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Now it is time for you to take action. Thank a farmer. Respect a farmer. Next time you find yourself behind a slow tractor or combine on the road and become irritated, remember it is those people who feed you. Just do what Craig Morgan sings and “smile and wave, and tip your hat to the man (or woman) in the tractor!” If you drive by a farm and see a farmer working, give them a thumbs up and a wave. Just be grateful and thankful for them. Show some appreciation and respect!

Dodge Ram declared 2013 as the Year of the Farmer. I vote we all take a stand, raise our voices, be thankful for our farmers and make every year a year of the farmer. So share this, share the “So God Made a Farmer” video, share another blog you like that talks about the importance of farmers/agriculture. Just take action to help educate the public about the importance of farming!

Farmers, thank you for all you do!

Until next time…

God Bless You All!

~Ali

My farming family!

My farming family!

“So God Made a Farmer…”

481501_10200455320567593_712146636_nThis is a post dedicated to everyone out there who is a farmer. You do not get the credit you deserve. Before I begin this post, I want to say thank you!

I know I have not posted a blog in a very long time. Why the sudden urge to begin blogging again? As crazy as it sounds, a commercial inspired me to do so. For those of you who follow me on Twitter or are friends with me on Facebook, you probably already know what commercial I am referring to.

Last night, a large portion of my mom’s side of the family decided to get together to watch the Super Bowl. I personally am not a huge fan of football; however I am always wanting to see good commercials, as well as spend time with my family. We were watching the game, talking about what commercials we were looking forward to seeing (the Clydesdale one was at the top of most of our lists), talking, eating unhealthy snack foods and just having a good time. Then the house went silent…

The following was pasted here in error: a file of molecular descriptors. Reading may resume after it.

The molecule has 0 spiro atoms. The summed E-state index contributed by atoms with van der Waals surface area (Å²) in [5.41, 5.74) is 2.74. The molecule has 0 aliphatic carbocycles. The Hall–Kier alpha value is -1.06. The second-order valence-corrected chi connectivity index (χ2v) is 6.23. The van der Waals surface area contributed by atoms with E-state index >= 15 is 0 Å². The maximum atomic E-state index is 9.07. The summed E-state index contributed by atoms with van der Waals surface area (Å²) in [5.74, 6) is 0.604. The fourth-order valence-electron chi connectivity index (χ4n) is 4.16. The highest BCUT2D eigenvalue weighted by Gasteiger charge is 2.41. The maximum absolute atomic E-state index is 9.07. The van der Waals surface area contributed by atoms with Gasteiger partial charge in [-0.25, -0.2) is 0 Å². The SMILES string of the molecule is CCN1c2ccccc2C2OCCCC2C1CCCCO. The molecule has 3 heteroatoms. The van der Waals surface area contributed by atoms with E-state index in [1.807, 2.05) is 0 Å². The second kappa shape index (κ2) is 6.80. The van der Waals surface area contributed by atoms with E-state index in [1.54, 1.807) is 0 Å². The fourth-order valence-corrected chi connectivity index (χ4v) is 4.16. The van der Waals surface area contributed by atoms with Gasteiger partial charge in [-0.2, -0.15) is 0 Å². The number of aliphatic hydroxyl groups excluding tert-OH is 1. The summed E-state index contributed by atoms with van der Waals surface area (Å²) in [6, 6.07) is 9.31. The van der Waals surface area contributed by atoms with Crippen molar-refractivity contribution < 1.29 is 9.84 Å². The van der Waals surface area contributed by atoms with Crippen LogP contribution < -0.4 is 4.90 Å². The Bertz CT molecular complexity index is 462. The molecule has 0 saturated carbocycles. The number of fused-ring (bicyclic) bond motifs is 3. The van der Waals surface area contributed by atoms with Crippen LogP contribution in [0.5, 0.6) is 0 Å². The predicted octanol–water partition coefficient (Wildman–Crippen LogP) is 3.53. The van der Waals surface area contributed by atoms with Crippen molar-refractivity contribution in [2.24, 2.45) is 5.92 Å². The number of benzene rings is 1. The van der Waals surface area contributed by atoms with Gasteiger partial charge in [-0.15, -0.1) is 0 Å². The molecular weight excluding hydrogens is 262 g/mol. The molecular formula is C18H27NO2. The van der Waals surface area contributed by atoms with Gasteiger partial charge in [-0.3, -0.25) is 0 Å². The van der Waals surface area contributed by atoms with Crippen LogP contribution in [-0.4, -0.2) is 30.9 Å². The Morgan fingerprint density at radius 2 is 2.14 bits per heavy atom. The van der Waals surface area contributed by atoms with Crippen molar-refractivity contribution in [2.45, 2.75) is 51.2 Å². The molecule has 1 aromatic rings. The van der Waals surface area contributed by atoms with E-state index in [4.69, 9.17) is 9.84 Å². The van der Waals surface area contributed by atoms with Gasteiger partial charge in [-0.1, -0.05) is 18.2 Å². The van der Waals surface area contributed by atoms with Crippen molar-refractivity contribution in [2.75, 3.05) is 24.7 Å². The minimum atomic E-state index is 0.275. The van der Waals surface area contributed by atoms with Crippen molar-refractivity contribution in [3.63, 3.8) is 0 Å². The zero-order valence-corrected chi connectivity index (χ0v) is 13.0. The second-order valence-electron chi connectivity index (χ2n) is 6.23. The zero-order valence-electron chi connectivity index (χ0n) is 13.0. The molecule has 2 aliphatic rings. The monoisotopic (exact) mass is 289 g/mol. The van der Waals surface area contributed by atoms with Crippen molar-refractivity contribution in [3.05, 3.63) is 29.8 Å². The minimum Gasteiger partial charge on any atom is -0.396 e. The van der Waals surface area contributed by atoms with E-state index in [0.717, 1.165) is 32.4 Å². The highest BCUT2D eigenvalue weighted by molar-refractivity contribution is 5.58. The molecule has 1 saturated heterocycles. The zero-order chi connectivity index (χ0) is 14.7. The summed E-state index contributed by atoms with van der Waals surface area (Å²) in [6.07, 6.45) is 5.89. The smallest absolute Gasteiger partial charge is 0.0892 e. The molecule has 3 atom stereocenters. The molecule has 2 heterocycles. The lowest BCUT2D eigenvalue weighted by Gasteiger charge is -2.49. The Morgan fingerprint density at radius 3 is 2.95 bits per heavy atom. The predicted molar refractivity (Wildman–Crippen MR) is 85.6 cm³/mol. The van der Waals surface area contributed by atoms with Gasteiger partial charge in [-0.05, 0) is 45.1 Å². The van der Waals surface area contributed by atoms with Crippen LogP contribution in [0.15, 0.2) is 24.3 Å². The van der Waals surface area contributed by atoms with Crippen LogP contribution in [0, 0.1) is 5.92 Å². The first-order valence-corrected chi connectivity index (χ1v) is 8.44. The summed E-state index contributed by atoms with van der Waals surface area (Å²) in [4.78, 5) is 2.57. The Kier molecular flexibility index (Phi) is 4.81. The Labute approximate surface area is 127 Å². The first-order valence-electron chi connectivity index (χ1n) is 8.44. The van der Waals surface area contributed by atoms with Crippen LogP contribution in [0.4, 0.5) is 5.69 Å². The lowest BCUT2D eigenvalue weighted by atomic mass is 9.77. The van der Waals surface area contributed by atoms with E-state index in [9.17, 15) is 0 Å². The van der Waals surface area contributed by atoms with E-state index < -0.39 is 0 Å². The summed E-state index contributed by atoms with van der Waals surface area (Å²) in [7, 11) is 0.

A commercial began to play and the name Paul Harvey appeared on the screen. An agriculturelike scene began to unfold which quickly grabbed all of our attention. The talking stopped, the kids stopped playing and all eyes were glued to the screen. These were the words that were shared on the commercial:

And on the eighth day, God looked down on his planned paradise and said, “I need a caretaker.” So God made a farmer.

God said, “I need somebody willing to get up before dawn, milk cows, work all day in the field, milk… cows again, eat supper, then go to town and stay past midnight at a meeting of the township board.” So God made a farmer.

“I need somebody with arms strong enough to wrestle a calf and yet gentle enough to cradle his own grandchild. Somebody to call hogs, tame cantankerous machinery, come home hungry, have to wait for lunch until his wife’s done feeding visiting ladies, then tell the ladies to be sure to come back real soon and mean it.” So God made a farmer.

God said, “I need somebody willing to sit up all night with a newborn colt and watch it die, then dry his eyes and say, ‘Maybe next year,’ I need somebody who can shape an ax handle from an ash tree, shoe a horse, who can fix a harness with hay wire, feed sacks and shoe scraps. Who, during planting time and harvest season will finish his 40-hour week by Tuesday noon and then, paining from tractor back, up in another 72 hours.” So God made a farmer.